Industrial Policy Requires Public, Not Just Private, Equity 

We need an agency to steer investment away from crypto and toward clean energy and good jobs.

By Saule Omarova Todd Tucker

Tagged EconomicsIndustrial Policy

Financial markets have had one of the most tumultuous winters in more than a decade. Last November, we witnessed the collapse of FTX, once seen as the model for relatively safe crypto businesses. Earlier this March, we saw the domino-like cratering of Silvergate, Silicon Valley Bank, and Signature Bank, three mainstream banking institutions that serviced clients in the tech and crypto industries.

It is no coincidence that the current banking crisis began in the tech and crypto sectors. These sectors boomed during a period of low interest rates and cheap money. As these conditions reverse, there is a moment of inevitable reckoning: Maybe yet another scheduling app or tradable token was not going to generate sustainable use values after all. But there is a bigger lesson we are learning from the financial system’s exposure to these sectors. The health and stability of our banking system cannot be separated from the health and stability of the broader economy. Yet, for many decades, finance has been growing increasingly speculative and divorced from productive activity.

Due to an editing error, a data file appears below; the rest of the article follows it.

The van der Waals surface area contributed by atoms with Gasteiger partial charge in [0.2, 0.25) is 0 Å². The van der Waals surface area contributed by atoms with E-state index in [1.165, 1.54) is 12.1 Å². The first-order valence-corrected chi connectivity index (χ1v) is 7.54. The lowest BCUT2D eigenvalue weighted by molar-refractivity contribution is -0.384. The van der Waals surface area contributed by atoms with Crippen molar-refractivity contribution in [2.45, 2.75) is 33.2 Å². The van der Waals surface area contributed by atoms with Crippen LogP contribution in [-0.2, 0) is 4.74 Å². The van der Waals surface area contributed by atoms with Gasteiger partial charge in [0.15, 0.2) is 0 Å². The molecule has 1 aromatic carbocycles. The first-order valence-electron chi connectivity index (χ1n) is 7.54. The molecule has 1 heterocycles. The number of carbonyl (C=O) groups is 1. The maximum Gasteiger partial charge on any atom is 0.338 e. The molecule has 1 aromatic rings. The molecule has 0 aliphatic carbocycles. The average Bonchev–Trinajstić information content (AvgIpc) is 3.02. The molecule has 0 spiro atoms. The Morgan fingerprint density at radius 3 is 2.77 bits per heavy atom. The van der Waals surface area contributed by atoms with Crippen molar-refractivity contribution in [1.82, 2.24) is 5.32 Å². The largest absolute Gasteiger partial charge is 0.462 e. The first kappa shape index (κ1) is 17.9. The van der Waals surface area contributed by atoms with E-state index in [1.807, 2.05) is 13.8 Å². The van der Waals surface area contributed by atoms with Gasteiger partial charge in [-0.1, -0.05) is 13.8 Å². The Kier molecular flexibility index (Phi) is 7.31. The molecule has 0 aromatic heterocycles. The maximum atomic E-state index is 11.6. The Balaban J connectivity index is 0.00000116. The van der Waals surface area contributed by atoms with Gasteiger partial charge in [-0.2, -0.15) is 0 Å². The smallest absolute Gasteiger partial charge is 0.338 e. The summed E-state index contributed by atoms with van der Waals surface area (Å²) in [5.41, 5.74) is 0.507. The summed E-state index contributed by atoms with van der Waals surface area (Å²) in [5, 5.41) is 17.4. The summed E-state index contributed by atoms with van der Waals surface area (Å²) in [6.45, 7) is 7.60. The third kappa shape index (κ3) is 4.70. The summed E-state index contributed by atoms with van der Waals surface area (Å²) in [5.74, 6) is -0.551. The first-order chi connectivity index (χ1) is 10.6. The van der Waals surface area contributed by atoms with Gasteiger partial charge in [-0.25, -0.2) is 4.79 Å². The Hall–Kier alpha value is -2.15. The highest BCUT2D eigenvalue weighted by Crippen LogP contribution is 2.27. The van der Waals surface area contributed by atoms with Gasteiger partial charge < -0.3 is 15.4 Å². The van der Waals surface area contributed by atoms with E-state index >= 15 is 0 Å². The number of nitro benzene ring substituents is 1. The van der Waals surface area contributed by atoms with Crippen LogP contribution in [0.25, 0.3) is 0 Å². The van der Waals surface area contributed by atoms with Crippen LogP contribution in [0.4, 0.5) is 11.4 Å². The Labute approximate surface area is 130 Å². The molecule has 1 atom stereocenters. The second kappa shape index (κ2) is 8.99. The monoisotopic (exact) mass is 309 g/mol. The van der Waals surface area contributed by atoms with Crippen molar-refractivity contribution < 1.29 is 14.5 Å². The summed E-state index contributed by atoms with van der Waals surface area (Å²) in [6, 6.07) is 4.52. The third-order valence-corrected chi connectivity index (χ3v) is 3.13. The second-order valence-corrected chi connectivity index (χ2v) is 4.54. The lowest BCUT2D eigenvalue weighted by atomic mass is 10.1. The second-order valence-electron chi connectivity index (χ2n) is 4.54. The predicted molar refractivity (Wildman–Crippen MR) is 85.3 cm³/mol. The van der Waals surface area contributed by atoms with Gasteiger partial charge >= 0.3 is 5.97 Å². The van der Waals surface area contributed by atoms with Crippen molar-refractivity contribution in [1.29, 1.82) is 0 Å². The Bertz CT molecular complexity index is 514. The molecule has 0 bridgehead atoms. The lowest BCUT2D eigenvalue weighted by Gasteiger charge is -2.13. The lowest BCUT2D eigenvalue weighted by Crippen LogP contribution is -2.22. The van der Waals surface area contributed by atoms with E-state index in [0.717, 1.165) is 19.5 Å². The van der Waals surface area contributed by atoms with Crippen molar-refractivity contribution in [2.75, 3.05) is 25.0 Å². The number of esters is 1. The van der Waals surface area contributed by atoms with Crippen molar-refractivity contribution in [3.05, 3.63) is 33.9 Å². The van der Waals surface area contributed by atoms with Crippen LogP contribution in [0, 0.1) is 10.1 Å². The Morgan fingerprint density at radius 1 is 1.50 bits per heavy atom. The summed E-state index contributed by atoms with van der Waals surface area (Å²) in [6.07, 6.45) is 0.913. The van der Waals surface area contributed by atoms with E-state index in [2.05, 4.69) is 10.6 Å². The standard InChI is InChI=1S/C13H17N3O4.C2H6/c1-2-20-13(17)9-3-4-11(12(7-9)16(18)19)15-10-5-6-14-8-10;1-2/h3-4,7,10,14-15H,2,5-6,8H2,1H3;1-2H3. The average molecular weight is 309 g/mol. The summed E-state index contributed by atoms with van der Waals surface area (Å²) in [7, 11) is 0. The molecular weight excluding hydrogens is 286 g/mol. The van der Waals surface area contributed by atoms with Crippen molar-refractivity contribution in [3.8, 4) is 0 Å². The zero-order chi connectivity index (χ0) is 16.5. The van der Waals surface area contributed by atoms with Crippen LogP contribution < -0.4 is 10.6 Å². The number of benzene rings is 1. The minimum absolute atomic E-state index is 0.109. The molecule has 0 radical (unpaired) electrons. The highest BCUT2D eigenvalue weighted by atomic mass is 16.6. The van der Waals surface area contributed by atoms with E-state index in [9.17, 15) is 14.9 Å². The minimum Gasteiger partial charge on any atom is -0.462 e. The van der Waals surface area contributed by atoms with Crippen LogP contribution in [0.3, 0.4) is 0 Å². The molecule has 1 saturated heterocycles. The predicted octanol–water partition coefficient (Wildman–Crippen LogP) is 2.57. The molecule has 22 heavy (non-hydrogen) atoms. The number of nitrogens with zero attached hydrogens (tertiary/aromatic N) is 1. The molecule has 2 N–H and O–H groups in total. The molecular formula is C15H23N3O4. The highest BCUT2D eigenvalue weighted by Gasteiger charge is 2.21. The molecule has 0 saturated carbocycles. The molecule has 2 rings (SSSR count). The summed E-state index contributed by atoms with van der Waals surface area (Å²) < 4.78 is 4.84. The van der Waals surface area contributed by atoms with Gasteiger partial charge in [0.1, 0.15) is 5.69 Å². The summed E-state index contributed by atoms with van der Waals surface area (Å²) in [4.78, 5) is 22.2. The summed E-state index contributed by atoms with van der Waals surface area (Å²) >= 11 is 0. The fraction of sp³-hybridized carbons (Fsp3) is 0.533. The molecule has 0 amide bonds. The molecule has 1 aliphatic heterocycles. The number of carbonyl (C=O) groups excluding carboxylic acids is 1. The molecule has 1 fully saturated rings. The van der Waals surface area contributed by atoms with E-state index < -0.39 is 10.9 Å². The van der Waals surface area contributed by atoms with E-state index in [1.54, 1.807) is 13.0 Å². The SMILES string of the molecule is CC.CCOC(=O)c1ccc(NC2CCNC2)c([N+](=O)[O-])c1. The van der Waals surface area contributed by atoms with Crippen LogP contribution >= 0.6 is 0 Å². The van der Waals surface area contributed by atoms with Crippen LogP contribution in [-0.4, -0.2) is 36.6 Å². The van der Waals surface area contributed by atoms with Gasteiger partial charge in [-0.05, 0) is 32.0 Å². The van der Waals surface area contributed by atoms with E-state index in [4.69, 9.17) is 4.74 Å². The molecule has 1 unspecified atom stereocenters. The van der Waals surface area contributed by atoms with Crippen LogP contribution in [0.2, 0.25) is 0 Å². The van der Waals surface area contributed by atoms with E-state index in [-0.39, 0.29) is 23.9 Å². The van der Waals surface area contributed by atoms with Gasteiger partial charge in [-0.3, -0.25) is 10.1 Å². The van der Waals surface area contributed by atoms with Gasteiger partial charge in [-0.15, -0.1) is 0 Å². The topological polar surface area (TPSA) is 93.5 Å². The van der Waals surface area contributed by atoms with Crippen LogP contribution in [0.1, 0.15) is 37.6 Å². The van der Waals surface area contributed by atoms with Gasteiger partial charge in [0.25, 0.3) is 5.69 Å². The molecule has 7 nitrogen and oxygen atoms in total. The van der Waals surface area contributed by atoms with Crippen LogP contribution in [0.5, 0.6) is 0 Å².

This is where the Biden Administration’s turn to industrial policy can play a vital role in reconnecting finance to the real economy—but only if industrial policy is seen holistically, and not just as a way to onshore the making of particular widgets.

A New American Industrial Policy